Your cat may be telling you they’re not happy. Here are simple ways to spot the signs and our tips to help your feline enjoy life to the full.
1) Tune in to what your cat says
Domestic moggies are solitary hunters rather than pack animals, so their vocal range is pretty limited. That’s why you need to tune in to your inner cat whisperer.
‘If your cat is lying on your knee and purring, it’s likely to be a sign of contentment,’ says animal behaviourist Inga MacKellar. ‘But some cats purr when they’re in pain.’ It’s a sign of self-soothing.
A happy cat chatting to their human parent will miaow to ask for something or chirp as a greeting. Yowling or hissing means your cat feels threatened, and an older cat vocalising overnight may be suffering from hyperthyroidism, so check with your vet.
2) Watch for body language
Lying on their side, tummy exposed, tail relaxed, eyes half-closed? That’s one happy cat. And if they’re walking towards you with their tail straight up, that’s friendly.
Watch out for one kind of tail wag. If you’re cuddling your cat and the tip of their tail starts twitching, they’re getting irritated, so stop stroking to avoid a swipe or nip.
Don’t forget about their ears and whiskers. Flat ears could show fear and aggression, and whiskers that are flat against the face suggests your cat might be unhappy.
3) ‘Read’ your cat’s coat and teeth
A healthy cat’s coat is shiny. A stressed cat’s coat probably won’t look good, as they may not be grooming or eating properly.
- Fur loss or matting? There could be a physical problem. Arthritis, for example, can make grooming difficult and stress can lead to overgrooming
- If your cat is drooling, has bad breath or shows discomfort when eating, get a check-up for their teeth and gums.
4) Know the signs of stress
If your cat avoids you or is skittish, keep a diary of their behaviour and what’s happening around them. If it is caused by something like visitors, you can address it. Make sure your cat has a nice, safe, quiet spot.
Spraying or middening (pooing in a prominent place) are marking behaviours by stressed cats putting scent around the house to help them feel secure.
Putting scratch posts all around the house will give your cat another way of putting down scent markings.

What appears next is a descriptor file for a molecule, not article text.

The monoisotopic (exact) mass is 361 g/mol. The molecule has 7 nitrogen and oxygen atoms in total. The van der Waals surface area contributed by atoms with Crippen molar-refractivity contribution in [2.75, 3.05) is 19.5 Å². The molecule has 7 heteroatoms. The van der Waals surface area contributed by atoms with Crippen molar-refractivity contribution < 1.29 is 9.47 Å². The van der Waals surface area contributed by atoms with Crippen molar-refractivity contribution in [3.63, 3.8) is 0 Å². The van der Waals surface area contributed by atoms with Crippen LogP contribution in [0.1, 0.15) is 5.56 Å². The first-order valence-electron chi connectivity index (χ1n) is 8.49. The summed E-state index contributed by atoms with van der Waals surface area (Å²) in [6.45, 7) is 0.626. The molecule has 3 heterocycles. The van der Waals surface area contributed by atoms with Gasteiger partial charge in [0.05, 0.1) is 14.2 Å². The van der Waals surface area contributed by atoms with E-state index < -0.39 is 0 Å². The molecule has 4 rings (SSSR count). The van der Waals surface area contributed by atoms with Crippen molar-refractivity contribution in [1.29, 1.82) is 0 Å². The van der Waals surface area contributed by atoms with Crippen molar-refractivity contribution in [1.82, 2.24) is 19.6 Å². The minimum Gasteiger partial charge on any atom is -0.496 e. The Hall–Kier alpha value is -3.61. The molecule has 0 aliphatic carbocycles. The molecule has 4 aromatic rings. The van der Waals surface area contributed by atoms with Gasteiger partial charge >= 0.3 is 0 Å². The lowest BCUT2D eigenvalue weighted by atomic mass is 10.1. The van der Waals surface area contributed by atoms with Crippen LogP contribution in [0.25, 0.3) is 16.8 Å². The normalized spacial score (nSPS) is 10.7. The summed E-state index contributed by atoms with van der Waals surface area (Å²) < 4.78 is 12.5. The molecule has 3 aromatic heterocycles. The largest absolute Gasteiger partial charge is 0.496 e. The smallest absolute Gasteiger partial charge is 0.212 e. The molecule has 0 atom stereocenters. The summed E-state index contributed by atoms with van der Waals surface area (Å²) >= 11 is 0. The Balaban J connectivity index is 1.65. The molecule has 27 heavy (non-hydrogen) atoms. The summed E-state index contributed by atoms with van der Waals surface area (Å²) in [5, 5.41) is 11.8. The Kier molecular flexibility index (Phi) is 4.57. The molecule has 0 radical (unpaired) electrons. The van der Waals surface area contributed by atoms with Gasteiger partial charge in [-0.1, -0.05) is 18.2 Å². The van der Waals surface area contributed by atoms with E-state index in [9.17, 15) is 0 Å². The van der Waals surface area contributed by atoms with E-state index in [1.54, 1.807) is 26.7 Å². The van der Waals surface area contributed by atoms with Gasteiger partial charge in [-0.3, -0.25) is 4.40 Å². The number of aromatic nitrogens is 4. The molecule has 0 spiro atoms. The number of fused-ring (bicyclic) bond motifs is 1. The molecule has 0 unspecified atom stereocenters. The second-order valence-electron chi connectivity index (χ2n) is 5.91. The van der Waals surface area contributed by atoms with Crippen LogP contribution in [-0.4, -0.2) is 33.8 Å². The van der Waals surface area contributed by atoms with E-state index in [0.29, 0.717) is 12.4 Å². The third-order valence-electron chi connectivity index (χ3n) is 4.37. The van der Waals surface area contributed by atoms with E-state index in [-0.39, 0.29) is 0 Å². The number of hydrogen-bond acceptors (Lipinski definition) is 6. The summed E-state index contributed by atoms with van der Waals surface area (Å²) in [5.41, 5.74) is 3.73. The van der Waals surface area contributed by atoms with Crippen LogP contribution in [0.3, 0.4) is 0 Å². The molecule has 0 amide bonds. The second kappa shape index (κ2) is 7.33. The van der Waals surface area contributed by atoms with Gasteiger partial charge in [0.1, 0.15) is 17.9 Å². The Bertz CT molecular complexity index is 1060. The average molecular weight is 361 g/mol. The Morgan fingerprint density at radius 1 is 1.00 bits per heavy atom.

As behaviourist Inga MacKellar suggests, ‘cats need safe hideouts to disappear into or shelves to jump up onto. Once they have this control, the stress lessens. It’s especially important for indoor cats who can’t escape outside.’
A vet can refer you to an animal behaviourist for advice on other helpful changes.
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5) Learn their eating habits
Little and often is what most cats prefer, so be aware of your cat’s normal feeding pattern.
If it changes, it could be a sign of anxiety or illness, so check with your vet.
Encourage happy mealtimes by placing your cat’s food bowl in a quiet place away from both their bed and their litter tray.
6) Is your cat bored?
A bored cat is not a happy cat. As hunters, they love the thrill of the chase.
Most cats enjoy playing with fishing-rod toys or chasing ping-pong balls. And if your cat is an indoor cat, boost their fun by using food activity toys.
A simple idea is to make holes in a small, clean plastic water bottle, fill it a quarter of the way with dry food, put on the cap, and suspend it from a doorway with string so your cat has to bat it to get the food out.
7) Monitor sleep patterns
Cats love their sleep and spend about 16 hours resting each day.
You need to know what’s normal for your cat, so get to know their sleep pattern.
Younger, more active cats tend to sleep more deeply, while older cats tend to have more naps.
Excessive sleeping could be a sign of pain, so if the pattern changes, check it out with your vet.
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